The search for new sustainable materials is one of the many focuses of contemporary design and some designers and studios are increasingly exploring this sector of the discipline. Tŷ Syml is one of these practices and was founded in February 2019 with the intention of providing an avenue to explore the research that Adam Davies started during his university career. With a focus on sustainability, the materials Tŷ Syml develop are designed to be responsible and to have a negligible impact on society and the environment. After less than 2 years, thanks to the success of their products, the studio moved from Cardiff to Pembrokeshire, Wales, to operate from the Bridge Innovation Center in Pembroke Dock, a significantly larger facility that allows them to continue to expand their research and to respond to the growing interest in biomaterials.
The decision to move from Cardiff to a local rural community within a National Park offers the company many opportunities for collaboration and expansion. One of the reasons is the aspiration to have a positive influence on the local economy: Tŷ Syml wants Wales to become a reference point for innovation and responsible design, but also to provide quality employment and training opportunities for local residents. A longer-term aim is to be involved with local schools and universities, to emphasize the importance of creating materials that will not further pollute natural environments. They hope to provide training opportunities and also support the teaching of the importance of sustainability and being a responsible business.
The Welsh Government is already implementing legislation including ‘Towards Zero waste: our waste strategy’ and the ‘Well-being of Future Generations Act 2015 (Wales)’. Tŷ Syml can provide support for such policies by diverting waste from landfills, developing new products from materials deemed ‘waste’, and in turn, creating a positive impact on the local environment and society.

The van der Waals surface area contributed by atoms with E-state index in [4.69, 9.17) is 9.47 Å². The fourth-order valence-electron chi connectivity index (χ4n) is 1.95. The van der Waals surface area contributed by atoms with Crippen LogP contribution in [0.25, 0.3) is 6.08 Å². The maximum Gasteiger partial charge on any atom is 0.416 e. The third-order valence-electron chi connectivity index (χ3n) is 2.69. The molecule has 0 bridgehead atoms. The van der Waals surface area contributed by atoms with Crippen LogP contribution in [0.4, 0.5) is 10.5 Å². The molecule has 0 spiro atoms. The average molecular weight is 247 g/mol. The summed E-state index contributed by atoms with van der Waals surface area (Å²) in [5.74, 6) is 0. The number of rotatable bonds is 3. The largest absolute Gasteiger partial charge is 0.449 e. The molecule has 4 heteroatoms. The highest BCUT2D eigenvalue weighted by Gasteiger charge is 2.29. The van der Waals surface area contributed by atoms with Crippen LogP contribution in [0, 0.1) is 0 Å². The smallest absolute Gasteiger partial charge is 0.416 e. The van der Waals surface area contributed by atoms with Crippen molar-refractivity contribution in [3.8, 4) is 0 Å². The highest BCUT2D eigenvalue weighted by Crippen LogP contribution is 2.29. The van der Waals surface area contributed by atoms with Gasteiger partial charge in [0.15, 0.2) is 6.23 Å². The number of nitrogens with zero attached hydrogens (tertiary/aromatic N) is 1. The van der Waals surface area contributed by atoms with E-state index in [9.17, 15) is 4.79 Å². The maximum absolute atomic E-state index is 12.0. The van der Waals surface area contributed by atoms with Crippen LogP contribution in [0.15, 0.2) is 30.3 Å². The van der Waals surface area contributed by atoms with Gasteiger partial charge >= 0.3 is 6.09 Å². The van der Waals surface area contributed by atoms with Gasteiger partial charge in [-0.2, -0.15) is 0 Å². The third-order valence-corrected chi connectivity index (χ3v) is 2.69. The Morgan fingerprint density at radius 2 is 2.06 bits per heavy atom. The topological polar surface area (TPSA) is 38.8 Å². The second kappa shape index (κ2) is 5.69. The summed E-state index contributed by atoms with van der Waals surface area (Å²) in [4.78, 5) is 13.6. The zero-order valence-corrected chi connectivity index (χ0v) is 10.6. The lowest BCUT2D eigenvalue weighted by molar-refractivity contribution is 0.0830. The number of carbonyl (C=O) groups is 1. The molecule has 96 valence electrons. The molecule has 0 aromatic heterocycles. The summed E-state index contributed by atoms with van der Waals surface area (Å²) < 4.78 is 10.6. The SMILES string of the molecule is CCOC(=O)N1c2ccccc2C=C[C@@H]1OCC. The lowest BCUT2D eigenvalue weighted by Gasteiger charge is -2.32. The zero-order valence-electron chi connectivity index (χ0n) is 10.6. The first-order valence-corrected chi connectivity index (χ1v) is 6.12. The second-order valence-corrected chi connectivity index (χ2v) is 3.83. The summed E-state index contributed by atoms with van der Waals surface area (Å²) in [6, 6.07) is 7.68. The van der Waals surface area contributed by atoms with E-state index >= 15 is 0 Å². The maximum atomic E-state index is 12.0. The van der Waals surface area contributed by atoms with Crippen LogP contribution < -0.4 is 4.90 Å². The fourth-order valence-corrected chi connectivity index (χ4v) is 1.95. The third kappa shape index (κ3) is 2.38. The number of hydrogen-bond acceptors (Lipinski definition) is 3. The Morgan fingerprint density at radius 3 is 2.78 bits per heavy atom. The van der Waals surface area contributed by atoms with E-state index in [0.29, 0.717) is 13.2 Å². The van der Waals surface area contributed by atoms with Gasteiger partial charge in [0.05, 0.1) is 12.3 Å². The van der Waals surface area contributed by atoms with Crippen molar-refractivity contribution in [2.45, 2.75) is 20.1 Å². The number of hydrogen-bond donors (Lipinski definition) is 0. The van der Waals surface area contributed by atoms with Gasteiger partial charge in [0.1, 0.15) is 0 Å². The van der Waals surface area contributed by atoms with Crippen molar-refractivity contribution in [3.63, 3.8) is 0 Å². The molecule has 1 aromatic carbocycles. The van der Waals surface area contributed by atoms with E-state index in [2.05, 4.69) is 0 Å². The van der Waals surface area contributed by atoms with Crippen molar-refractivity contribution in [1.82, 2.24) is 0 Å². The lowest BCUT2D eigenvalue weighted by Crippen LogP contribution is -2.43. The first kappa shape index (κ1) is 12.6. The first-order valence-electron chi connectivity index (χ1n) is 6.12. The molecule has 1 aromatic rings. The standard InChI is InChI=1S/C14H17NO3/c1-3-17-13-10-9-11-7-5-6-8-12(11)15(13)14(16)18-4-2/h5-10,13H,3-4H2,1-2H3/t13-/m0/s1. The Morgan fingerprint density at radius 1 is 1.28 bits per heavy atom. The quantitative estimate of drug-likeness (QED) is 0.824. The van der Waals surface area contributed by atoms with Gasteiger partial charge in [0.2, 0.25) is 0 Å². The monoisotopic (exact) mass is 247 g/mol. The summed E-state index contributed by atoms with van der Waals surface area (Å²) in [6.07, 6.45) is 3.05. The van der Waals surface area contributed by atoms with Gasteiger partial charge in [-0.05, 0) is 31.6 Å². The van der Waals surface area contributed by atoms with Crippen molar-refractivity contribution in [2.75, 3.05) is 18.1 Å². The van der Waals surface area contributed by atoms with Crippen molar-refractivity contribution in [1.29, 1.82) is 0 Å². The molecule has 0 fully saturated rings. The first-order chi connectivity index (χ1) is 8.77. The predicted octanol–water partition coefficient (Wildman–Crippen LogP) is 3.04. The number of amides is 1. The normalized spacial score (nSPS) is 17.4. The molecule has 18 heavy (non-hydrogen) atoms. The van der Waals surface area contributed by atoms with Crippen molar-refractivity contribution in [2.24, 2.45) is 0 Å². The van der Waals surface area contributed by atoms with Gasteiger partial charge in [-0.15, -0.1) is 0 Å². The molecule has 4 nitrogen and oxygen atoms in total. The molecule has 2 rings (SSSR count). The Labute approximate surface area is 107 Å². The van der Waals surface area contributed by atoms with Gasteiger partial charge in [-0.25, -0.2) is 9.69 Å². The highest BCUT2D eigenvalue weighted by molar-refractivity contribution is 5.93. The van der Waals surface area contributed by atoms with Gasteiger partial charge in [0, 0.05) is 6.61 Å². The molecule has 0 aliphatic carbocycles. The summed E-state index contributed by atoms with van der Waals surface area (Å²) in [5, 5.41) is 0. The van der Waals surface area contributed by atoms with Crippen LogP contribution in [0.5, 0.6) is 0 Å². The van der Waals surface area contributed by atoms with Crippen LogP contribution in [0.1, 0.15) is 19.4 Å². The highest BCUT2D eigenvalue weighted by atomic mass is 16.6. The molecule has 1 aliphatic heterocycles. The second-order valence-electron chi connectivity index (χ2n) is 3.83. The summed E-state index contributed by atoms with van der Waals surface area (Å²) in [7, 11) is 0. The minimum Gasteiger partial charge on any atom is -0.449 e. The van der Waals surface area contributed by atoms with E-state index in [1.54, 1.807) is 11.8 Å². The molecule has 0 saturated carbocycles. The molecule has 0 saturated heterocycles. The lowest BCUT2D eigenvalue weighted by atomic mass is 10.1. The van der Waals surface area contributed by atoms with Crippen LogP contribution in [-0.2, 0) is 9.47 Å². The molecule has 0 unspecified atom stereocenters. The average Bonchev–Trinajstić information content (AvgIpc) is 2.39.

Tŷ Syml acts according to the principles of Cradle to Cradle, in short, the idea of an industrial system that not only looks at profit and efficiency but also at ecosystems and environmental compatibility. The studio uses organic materials and local resources to create products that do not have a negative impact on the environment. Tŷ Syml’s materials have received a significant amount of interest, leading to projects in the UK and on an international scale. They were able to expand their research and to develop further products in order to meet the needs of an increasing number of clients. Among other projects, in 2019, the studio was commissioned by SILO London & Nina+Co to design new lampshades for the opening of the London branch of Silo. They developed new products using two of their new biomaterials. Five of their ALGAU lampshades were made from Seaweed biocomposite, which combines local Seaweed from Pembrokeshire with used rail tickets collected from local train stations. The other five are SILO lampshades, created by combining local wood waste with Mycelium.
And it is precisely this material that immediately attracted the studio. Mycelium (a microorganism that people have been growing for thousands of years) when combined with a natural substrate, can actually out-perform current existing complex materials. This can be in terms of strength, durability, and adaptability to name a few positive features that have come to light. Such properties can allow Mycelium to be used to create composites with a wide range of applications within the design. The main reason being that it is very versatile in terms of the size and shape of products it can be used to create. This is also why the studio decided to focus on this material. At the moment, for example, they are looking for a sustainable alternative to the styrofoam that would typically be used in takeaway food packaging. It is estimated that 10 million tonnes of packaging waste is produced each year in the UK. We are seeing innovation within technology, and how people buy their food, such as delivery and subscription services, yet the packaging associated with it seems to be lagging behind in terms of innovation.
The research process with regards to the Mycelium is particularly challenging as with any new material, and continuous experimentation is needed to have possible results. This often means beginning the process without any preconceived outcomes and letting the materials evolve into the product. However, thanks to the recent expansion, the studio is ready to expand the current range of products, adapt production processes, and improve efficiency. An interesting challenge that will allow Tŷ Syml to respond to the demands of a changing industrial world.